Her name was Theodora Pratt Langley, but to the other passengers on the freighter bound for Europe she was “the Southern lady.” She came from a plantation in Alabama; and with her devastating frankness, her ever-flowing, volatile speech, and her aristocratic prejudices, she seemed to bring the very flavor of the South with her. Her husband, Austin Langley, adored her.
But to Douglas Fisher, she was everything he had learned to scorn. Coming from a poor Southern family, he had learned from his own childhood the bitter lessons of condescension and prejudice. He and Mrs. Langley were not only strangers, they were mortal enemies. And yet, he remembered the odd glance of fear and recognition she had given him as she stepped on board the ship, almost as if she knew him.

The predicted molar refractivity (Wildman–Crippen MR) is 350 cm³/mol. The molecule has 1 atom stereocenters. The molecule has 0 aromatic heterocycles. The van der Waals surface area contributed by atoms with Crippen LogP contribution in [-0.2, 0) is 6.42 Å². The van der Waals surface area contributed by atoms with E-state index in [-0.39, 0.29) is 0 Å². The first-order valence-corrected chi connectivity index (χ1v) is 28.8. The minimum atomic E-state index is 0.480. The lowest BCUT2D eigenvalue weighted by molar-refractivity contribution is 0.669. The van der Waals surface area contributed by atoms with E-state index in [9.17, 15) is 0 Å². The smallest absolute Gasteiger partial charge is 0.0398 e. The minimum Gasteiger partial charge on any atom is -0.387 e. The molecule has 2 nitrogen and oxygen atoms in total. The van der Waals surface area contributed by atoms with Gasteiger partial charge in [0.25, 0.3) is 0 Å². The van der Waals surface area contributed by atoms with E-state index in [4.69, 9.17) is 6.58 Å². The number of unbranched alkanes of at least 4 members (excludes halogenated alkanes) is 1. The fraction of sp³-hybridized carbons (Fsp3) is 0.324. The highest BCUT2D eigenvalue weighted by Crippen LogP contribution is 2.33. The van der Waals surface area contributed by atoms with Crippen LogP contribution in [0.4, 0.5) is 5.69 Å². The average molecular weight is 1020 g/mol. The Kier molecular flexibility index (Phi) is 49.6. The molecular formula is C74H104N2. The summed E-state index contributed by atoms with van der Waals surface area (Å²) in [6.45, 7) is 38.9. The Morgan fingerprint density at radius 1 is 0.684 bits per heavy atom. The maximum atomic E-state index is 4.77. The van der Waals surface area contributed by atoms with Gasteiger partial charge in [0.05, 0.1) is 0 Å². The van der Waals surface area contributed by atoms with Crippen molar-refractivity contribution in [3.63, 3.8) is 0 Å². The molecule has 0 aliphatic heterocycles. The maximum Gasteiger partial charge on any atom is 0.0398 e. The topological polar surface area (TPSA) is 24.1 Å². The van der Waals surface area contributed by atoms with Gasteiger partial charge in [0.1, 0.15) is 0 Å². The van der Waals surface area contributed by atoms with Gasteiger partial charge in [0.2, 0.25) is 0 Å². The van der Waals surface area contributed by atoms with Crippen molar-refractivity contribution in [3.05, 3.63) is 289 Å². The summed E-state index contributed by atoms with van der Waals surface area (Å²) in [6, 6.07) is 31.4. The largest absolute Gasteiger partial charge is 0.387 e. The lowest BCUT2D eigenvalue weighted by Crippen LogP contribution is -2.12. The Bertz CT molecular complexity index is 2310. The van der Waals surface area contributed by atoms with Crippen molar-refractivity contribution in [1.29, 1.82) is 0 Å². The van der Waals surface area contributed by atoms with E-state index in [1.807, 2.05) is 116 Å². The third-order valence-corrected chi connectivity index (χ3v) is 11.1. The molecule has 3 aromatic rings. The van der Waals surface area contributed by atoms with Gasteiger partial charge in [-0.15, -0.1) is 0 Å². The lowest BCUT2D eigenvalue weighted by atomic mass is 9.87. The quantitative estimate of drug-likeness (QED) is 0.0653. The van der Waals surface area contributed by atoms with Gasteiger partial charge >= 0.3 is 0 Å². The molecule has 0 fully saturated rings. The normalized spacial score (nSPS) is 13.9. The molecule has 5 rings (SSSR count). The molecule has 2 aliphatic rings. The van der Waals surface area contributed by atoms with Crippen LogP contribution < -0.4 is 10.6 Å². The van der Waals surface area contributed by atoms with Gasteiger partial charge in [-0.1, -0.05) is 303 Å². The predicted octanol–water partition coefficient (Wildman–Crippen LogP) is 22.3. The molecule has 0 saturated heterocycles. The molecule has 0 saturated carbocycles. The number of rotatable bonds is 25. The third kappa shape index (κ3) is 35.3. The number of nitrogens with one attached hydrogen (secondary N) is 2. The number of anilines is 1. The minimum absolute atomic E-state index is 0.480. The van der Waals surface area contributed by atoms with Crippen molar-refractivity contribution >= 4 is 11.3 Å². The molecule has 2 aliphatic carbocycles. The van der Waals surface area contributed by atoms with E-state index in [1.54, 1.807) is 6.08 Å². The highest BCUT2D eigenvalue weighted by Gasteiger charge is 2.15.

Hostile, and yet drawn together by a dark sense of attraction, they meet in battle again and again. Mrs. Langley, amusing, skillful, reveling delicately in her memories of “the old plantation” and her “Nanny,” is the condemned queen whose nails leave bitter scars. Douglas, dogged, cold in his anger, persistent, seeks always for the truth.
The other passengers, one by one, are drawn into the Southern lady’s spell. Like all passengers on a cruise, the are bent on pleasure. There is Connie, for instance, the aging seductress who is out for any man she can get, even one who humiliates her. The Winkle sisters, bound together by an unnatural hatred. Claude and Emily Oakes—who purport to be teetotalers. Only Annie Peacock, like Douglas, suspects that Mrs. Langley is not all that she seems.
Underneath the pleasant façade of shipboard friendships and conversation, the strange entanglement between the Southern lady and Douglas grows. But it is not until the ship’s final party, a masquerade, that the tension between them explodes, bringing a series of tragic revelations that involves everyone on board.
The Southern Lady is a psychological thriller—and a journey into the strange byways of love and hatred. The character of the Southern lady herself is a memorable creation. Behind her ironclad air of helpless feminity lies a self too alien to be acknowledged—beyond terror and beyond hope.